CETO Carnegie Clean Energy Ltd is the owner and developer of the CETO wave energy technology, developed over the past 15 years, to convert water movement to zero-emission electricity. When in operation, CETO is fully submerged, away from breaking waves and storms, with minimal visual impact. "In total, the CETO designs have had over 15,000 hours of inoperation testing," said Alex Pichard, System Team Leader. " In the early days, Carnegie designed and built a number of small-scale prototypes and using Carnegie’s wave energy research facility in North Fremantle, Western Australia. Carnegie was able to rapidly deploy and test these prototypes offshore while monitoring from its workshop onshore. Then, in 2011, Carnegie deployed its first large scale CETO unit (CETO 3), a 7m

diameter by 5m high unit with a rated capacity of 80kW which was installed off the coast of Garden Island, Western Australia. Next, using lessons learnt from the previous prototypes, Carnegie then delivered its flagship Perth Wave Energy Project in which three CETO 5 units were deployed off the coast of Garden Island. The CETO 5 Units were larger and more powerful than the previous generations of the technology; CETO 5 was 11m by 7m and had a rated capacity of 240 kW. The CETO 5 technology used a closed loop hydraulic system, in which the fluid was pumped onshore where the hydraulic power was used to drive an electrical generator . The system also powered a reverse osmosis desalination system producing freshwater from seawater. "By the year 2030, it is estimated that about two thirds of the entire world will be water-scarce. Only


0.01% of all the water in the world is accessible without seawater desalination," said Pichard. "Conventional desalination, however, is very energy intensive and a significant greenhouse gas emitter. A 500kL/day desalination plant emits the equivalent of nearly a million tonnes of CO2 per year. Carnegie was the first wave energy company to generate both power and freshwater onshore as part of its Perth Wave Energy Project." During the operational phase of the Perth Wave Energy Project, Carnegie retrieved the first and second CETO 5 unit on the first attempt by disconnecting the unit from the seabed foundation, using the hydraulic “quick connect” technology. The first unit was inspected, overhauled and reinstalled in the former position of Unit 2. This operation was deliberately carried out in the higher sea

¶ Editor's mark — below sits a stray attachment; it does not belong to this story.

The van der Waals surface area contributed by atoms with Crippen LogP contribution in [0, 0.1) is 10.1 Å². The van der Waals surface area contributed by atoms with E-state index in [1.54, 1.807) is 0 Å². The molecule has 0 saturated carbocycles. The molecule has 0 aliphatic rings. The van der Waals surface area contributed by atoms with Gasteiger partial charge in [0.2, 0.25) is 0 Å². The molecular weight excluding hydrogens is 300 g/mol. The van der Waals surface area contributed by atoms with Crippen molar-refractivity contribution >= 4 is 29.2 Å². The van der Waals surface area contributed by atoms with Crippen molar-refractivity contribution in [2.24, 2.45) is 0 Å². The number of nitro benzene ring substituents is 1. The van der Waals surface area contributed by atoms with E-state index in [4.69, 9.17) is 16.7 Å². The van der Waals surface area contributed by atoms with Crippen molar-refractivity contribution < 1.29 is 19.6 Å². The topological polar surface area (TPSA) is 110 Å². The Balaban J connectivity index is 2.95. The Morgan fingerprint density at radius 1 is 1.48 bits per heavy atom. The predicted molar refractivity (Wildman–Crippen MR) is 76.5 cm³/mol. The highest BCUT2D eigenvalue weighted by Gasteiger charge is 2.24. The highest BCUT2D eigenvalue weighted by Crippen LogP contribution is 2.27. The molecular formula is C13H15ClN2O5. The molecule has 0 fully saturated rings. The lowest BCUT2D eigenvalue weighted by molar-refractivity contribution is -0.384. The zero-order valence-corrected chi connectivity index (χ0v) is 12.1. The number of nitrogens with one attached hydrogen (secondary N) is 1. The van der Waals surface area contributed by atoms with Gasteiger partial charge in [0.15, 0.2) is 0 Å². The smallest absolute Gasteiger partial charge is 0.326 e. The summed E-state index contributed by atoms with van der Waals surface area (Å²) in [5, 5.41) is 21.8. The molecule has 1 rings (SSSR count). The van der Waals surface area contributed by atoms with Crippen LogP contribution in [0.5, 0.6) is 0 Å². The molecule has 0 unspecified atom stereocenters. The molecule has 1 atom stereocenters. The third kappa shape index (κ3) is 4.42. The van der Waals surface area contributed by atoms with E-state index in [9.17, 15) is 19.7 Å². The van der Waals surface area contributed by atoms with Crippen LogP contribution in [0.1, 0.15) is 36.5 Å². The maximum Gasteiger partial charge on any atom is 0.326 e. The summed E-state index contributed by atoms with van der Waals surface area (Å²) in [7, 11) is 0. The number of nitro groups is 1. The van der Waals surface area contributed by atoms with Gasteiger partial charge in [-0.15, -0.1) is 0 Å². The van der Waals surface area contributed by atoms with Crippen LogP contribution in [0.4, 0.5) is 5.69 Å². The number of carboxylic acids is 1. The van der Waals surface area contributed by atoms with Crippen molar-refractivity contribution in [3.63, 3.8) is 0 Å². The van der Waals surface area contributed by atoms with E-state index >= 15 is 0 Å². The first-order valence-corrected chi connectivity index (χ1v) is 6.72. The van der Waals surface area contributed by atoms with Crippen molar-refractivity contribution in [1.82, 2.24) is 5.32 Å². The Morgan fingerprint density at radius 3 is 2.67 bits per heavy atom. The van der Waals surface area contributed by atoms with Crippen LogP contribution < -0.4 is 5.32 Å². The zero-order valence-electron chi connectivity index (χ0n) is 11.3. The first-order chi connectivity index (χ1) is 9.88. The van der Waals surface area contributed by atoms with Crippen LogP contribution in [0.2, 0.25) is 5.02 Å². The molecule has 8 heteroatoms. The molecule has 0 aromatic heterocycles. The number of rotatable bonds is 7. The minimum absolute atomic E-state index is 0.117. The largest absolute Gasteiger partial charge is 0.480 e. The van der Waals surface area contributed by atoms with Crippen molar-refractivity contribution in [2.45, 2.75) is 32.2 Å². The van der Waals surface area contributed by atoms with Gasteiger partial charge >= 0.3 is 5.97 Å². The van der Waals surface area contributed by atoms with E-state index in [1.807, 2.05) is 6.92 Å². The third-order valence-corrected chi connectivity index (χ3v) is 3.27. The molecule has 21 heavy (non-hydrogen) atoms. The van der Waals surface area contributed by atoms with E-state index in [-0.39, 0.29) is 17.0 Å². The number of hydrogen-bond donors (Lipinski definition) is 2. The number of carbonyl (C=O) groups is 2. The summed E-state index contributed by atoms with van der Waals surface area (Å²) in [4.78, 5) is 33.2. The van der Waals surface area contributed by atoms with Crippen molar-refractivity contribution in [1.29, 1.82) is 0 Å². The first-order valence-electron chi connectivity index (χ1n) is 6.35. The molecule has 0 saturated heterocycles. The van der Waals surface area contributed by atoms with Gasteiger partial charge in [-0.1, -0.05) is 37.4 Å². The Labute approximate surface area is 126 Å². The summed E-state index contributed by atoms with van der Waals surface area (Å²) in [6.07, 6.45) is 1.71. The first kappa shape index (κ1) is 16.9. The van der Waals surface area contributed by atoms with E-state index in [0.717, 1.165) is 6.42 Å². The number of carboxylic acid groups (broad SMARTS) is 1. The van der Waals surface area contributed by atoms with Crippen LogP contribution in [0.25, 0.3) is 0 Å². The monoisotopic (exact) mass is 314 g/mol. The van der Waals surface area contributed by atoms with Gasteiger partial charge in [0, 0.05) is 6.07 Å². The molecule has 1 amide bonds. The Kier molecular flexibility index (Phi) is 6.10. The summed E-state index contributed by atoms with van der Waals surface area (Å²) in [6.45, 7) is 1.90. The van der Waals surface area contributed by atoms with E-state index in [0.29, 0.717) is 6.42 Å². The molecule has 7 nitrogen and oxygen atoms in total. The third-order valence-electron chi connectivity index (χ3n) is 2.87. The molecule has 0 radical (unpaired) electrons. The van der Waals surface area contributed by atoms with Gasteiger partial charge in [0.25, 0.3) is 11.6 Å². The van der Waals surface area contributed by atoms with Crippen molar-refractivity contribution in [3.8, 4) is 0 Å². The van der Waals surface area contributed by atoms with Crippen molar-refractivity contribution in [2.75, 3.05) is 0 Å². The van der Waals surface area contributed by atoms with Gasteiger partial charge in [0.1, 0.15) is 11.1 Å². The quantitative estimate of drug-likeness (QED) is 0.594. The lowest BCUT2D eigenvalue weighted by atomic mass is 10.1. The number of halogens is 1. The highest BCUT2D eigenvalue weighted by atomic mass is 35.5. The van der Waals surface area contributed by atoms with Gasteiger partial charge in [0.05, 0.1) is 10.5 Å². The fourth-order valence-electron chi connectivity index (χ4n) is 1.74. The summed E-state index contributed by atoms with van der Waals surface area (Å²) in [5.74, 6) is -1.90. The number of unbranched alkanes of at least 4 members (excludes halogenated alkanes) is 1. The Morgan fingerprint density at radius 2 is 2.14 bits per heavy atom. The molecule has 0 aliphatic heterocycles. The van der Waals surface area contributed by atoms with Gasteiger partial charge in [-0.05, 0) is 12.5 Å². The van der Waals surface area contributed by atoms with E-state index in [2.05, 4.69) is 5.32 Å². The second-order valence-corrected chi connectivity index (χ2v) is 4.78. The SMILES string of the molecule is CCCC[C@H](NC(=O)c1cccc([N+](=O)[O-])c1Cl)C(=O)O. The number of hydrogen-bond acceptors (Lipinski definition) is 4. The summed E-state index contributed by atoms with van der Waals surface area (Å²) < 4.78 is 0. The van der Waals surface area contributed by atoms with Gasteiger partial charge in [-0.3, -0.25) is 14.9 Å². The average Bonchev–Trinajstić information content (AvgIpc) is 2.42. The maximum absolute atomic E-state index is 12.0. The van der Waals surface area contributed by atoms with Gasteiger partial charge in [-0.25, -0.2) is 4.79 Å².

state conditions that tend to prevail off the Western Australian coast between July and September. It demonstrated the ease at which the CETO system can be installed and retrieved and its interchangeability across multiple unit locations. Both of these factors are important for future operation and maintenance activities.


The learnings from these operation and maintenance activities have been fed into the design phase of the CETO 6 Technology.


"CETO 6 has a targeted 1MW (1000kW) power rated capacity, some four times of the previous CETO 5 generation," said Pichard. "CETO 6 incorporates a number of key design innovations which will deliver a superior efficiency, lower capital and maintenance costs than any CETO product generation developed to date. CETO 6 produces power offshore, replacing the closed hydraulic loop with an export cable."


"At the moment we are working to significantly improve the CETO technology by utilising a low-cost, virtual development pathway before deploying the next unit, leveraging new computational techniques to disrupt the way we have been conventionally developing the technology," said Pichard. "The large-scale projects we have deployed gave us invaluable experience with offshore operations and maintenance and also a wealth of data useful to optimise the performance of the device and to assess accurately costs. However these projects are very capital intensive and we believe the new development strategy will lead to the commercialisation of the CETO technology faster and more efficiently.


"One of the first things we plan to do is to develop an intelligent control system based on a machine learning approach (a subset of artificial intelligence). This controller will be able to predict into the future the waves impacting the unit. Using this information, the controller will ensure optimum power is extracted from those waves but will also prevent extreme loads from occurring during large storms.� Carnegie is also moving from a conventional hydraulic Power Take Off (PTO) system to an electric PTO, significantly improving the system efficiency and reliability. This development will leverage new technologies developed by the rapidly expanding electric vehicle industry.


Artist's impression of CETO 5